Feels like we’ve asked this question every season since the last time the Orange had someone run for 1,000 yards (Jerome Smith, all the way back in 2012), but this time there’s a real reason to believe it’ll happen. Tucker averaged 4.57 yards per carry last year with zero line in front of him, poor QB play and play-calling that did very little for him or anyone else. Now insert Chris Elmore back in to block, plug Chris Bleich in on the interior line and potentially have at least average quarterback play this season.. you can see the path to him getting to 1,000 over a 12-game (or 13-game!) schedule.
A lot of that also depends on how the play-calling evolves. Sterlin Gilbert seemed to struggle for his sea legs in his first season as Syracuse’s offensive coordinator. Now with a full offseason and hopefully fewer injuries for 2021, there’s the potential he could improve. Know what he has in Tucker already should also help matters, as perhaps they can finally gear this offense around the traditional run-game — as Babers always intended it, but has yet to really been able to do in his five previous seasons at the helm at SU.
Another factor that’s out of Tucker’s hands is who else is back and how they’re utilized. Obviously Tucker can be a workhorse, but if we have at least three capable starters, then it’s more likely everyone’s getting platooned a bit more. Still, think the potential is here for Tucker to hit the 1K mark and grow on last year’s impressive returns.
How doe Syracuse utilize Cooper Lutz?
Like much else here, plenty depends on whether Adams and/or Howard is returning. Without them, he’s firmly in the mix as one of the handful of scholarship players back. With even one of them in the fold, there’s the potential we see Lutz used in a more creative, H-back type role that opts to get the most out of his speed and pass-catching abilities.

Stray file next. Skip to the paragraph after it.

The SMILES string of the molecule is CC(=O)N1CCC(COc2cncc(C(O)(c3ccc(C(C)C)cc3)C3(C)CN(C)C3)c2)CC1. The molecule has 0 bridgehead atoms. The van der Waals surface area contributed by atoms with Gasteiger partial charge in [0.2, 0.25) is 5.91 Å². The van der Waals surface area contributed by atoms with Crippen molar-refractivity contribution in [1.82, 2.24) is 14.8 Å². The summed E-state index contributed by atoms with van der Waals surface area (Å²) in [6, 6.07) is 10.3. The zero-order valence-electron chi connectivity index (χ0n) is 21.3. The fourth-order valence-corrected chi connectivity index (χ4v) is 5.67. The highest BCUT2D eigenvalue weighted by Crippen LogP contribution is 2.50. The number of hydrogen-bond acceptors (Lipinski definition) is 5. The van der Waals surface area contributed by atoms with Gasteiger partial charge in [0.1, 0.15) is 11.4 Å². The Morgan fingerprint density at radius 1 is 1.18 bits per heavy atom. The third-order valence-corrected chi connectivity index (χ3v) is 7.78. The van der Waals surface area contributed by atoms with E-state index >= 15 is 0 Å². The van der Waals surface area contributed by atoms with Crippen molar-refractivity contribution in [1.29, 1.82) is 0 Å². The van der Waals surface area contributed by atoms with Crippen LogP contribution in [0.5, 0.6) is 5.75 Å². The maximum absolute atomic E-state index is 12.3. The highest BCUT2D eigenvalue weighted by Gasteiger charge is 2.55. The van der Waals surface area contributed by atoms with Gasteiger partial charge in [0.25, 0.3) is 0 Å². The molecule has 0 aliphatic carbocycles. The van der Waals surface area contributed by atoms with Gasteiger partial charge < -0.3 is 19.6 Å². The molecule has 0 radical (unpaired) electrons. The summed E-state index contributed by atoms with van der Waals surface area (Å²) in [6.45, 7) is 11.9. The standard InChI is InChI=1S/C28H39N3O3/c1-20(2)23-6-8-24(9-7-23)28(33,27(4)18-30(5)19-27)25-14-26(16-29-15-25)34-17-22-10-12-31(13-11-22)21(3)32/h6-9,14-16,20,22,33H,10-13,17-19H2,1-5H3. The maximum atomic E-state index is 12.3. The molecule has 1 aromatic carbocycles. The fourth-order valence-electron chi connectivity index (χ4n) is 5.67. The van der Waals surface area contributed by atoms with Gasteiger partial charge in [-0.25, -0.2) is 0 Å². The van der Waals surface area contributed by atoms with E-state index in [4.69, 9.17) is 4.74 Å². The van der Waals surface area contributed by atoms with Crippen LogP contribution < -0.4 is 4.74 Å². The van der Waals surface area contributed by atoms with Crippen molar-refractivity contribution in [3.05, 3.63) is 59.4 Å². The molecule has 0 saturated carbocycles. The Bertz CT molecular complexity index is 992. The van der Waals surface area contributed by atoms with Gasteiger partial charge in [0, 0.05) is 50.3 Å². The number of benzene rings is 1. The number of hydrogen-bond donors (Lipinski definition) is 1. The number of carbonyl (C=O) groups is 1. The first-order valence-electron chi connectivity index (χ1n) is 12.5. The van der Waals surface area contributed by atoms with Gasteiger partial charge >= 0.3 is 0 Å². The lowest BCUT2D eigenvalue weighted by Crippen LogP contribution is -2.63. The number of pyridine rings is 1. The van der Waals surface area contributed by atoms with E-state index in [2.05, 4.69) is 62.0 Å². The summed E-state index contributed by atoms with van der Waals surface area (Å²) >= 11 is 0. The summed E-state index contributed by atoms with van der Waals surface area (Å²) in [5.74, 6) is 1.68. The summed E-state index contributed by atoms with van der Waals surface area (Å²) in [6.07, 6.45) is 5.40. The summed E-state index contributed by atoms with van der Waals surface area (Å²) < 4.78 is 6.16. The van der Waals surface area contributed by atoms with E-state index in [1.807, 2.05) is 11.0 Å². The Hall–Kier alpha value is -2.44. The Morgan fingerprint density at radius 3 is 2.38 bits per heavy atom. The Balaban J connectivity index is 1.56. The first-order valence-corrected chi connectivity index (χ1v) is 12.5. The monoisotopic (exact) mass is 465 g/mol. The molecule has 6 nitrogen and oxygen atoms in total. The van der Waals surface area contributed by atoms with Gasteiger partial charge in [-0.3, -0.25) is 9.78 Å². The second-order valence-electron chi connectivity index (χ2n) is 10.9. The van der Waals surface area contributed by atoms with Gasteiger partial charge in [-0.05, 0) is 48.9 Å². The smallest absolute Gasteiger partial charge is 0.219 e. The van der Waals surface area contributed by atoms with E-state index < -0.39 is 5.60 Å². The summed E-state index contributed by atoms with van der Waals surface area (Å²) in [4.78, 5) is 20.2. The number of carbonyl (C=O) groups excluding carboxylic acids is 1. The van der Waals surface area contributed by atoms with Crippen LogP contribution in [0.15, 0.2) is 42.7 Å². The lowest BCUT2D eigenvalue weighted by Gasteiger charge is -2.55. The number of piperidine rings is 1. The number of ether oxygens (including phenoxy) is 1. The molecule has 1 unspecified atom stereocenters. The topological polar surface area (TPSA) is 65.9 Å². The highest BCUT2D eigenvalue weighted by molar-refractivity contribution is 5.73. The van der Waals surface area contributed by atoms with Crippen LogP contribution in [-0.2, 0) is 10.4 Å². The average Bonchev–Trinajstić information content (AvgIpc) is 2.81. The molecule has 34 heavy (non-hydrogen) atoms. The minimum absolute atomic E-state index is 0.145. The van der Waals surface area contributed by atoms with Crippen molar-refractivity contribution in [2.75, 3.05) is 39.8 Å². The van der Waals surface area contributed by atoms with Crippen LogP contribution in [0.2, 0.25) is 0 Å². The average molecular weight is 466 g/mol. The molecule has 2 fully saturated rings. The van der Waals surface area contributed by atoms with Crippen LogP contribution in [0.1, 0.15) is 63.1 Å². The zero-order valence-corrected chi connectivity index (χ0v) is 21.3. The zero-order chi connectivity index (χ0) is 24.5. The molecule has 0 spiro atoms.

As was the case with Tucker, Syracuse learned a lot about what they had with Lutz last year. Even if not in a traditional running back role, they’ll find unique ways to plug him in this fall.
How much of a difference does Chris Elmore provide?
A pretty big one, honestly. After playing fullback/tight end for much of his career to-date at Syracuse, Elmore was asked to play guard last year and was actually one of the team’s top performers on the line. That experiment ended during the last two games, however, and you saw the big difference it made having Rhino functioning as a fullback instead. While the Orange had just three rushing yards vs. NC State, they managed 229 in the finale against Notre Dame.
Upgrading the line plus returning Elmore to being a blocker should be a major boost for a run game that already showed promise despite chaos when Tucker was leading the way.
Is Hough the short-yardage back we’ve been looking for?
Some Syracuse running backs have fared well in short yardage recently, but we haven’t necessarily had that reliable, big bruiser to pick up those gains of late — as evidenced by how many times Eric Dungey used to have to just dive into the middle of the line, overall third down struggles or issues inside the 10-yard line. The last guy to fit the bill was potentially Adonis Ameen-Moore in the “tank” package. And even that had marginal results.
Hough, however, could be exactly what we need at 6-foot-2 and 235 pounds. Those measurements make him the biggest scholarship back on the roster (though Flowers is 6-foot-0 and 245 pounds), and a possible fit as a specialist here if needed. It’s not to doubt Tucker — or Adams or Howard, potentially. Rather, it’s just seeing a potential way to upgrade our execution in short-yardage situations where we’ve very much struggled. If Hough can jump in and just show an ability to move the pile a few yards now and again this year, that could mean a world of difference between an offense that keeps drives moving and one that doesn’t.